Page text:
Date of publication: 4 August, 2018
Turkey will freeze the assets of the US “justice and interior ministers”, President Recep Tayyip Erdogan announced on Saturday, as a diplomatic rift between Ankara and Washington over a jailed American pastor widens.
“Today I will give our friends instructions to freeze the assets in Turkey of the American justice and interior ministers, if they have any (such assets),” Erdogan said in a televised speech.
He did not specify which members of the administration he was referring to, as the US does have such designations or if any top officials have assets in Turkey.
“The latest step taken by the US in the incident of Pastor [Andrew] Brunson in İzmir was not suitable to a strategic partner. The US has displayed a serious disrespect with this step,” Erdogan said in a televised speech.
“We have had shown patience until yesterday evening. Today I am instructing my friends that we will freeze the assets of US secretaries of justice and interior in Turkey.”
Despite the new move, Erdogan appeared to offer an olive branch to President Donald Trump’s administration.
“We don’t want to be a party to lose-lose games. Moving political and judicial disputes into an economic dimension will be harmful for both sides,” he added.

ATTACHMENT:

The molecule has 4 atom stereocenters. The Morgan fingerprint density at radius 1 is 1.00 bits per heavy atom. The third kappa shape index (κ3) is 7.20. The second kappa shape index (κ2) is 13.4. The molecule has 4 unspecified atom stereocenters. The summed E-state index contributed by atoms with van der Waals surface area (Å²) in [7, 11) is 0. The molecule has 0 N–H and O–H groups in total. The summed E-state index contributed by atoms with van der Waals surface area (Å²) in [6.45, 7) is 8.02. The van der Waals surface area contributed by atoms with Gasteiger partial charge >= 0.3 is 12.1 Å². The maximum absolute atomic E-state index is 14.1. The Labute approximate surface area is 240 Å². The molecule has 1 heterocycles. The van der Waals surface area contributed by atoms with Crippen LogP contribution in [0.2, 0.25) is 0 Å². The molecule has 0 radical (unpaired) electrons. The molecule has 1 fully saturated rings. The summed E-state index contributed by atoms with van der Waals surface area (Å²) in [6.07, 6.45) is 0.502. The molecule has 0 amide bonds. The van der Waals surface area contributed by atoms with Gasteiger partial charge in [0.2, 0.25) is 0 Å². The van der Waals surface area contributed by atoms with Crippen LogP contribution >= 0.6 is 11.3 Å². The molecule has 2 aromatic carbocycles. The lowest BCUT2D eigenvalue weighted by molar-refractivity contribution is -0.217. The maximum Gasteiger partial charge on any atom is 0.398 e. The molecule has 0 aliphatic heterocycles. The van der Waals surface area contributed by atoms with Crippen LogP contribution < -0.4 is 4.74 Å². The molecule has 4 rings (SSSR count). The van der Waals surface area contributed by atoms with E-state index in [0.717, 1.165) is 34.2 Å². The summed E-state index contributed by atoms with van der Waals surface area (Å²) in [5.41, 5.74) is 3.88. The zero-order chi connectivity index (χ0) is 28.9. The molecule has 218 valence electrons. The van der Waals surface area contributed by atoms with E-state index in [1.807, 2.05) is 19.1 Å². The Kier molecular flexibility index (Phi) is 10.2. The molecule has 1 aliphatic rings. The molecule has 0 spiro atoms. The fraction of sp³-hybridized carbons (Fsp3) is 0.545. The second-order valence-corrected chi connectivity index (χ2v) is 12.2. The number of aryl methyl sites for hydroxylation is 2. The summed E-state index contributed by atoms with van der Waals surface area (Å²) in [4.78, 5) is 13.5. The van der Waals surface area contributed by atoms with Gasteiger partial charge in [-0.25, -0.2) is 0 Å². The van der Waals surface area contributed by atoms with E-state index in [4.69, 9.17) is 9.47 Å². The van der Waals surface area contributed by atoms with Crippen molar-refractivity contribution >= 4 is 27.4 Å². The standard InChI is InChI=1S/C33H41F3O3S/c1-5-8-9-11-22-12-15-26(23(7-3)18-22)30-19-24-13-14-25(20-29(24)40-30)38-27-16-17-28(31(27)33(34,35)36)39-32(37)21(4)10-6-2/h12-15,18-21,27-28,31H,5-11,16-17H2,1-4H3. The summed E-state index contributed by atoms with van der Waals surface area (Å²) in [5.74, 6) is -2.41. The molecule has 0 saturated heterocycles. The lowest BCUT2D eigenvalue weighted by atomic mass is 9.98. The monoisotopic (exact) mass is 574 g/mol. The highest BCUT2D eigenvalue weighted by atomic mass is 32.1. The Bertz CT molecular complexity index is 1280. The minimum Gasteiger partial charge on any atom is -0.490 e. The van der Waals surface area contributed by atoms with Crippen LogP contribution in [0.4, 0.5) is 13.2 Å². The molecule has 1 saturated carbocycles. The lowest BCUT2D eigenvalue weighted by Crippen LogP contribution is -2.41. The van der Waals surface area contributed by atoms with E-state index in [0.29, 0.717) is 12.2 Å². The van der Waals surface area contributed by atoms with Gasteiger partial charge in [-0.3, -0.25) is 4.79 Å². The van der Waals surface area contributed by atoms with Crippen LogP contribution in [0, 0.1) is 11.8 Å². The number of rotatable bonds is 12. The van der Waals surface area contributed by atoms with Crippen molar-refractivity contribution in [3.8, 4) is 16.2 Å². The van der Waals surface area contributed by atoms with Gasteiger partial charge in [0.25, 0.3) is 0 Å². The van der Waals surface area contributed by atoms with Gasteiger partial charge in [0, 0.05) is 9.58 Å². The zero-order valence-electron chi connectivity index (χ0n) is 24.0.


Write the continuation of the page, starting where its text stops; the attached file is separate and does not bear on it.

There were hopes that the crisis over the jailed pastor could be resolved, but the US sanctions this week greatly escalated tensions.
Brunson, a protestant cleric living in Izmir, was placed under house arrest last week.
He had already spent nearly two years in jail on charges of espionage and supporting terror groups when he was arrested following an attempted military coup in Turkey.
The pastor has been accused of links to US-based Muslim preacher Fethullah Gulen, who Ankara blames for the attempted coup, along with ties to the banned Kurdish militant group the Kurdistan Workers’ Party (PKK).
Brunson could face 35 years in jail if found guilty of the charges.
Trump’s administration has made the welfare of American Christian preachers across the world a priority of its foreign policy. ( The New Arab )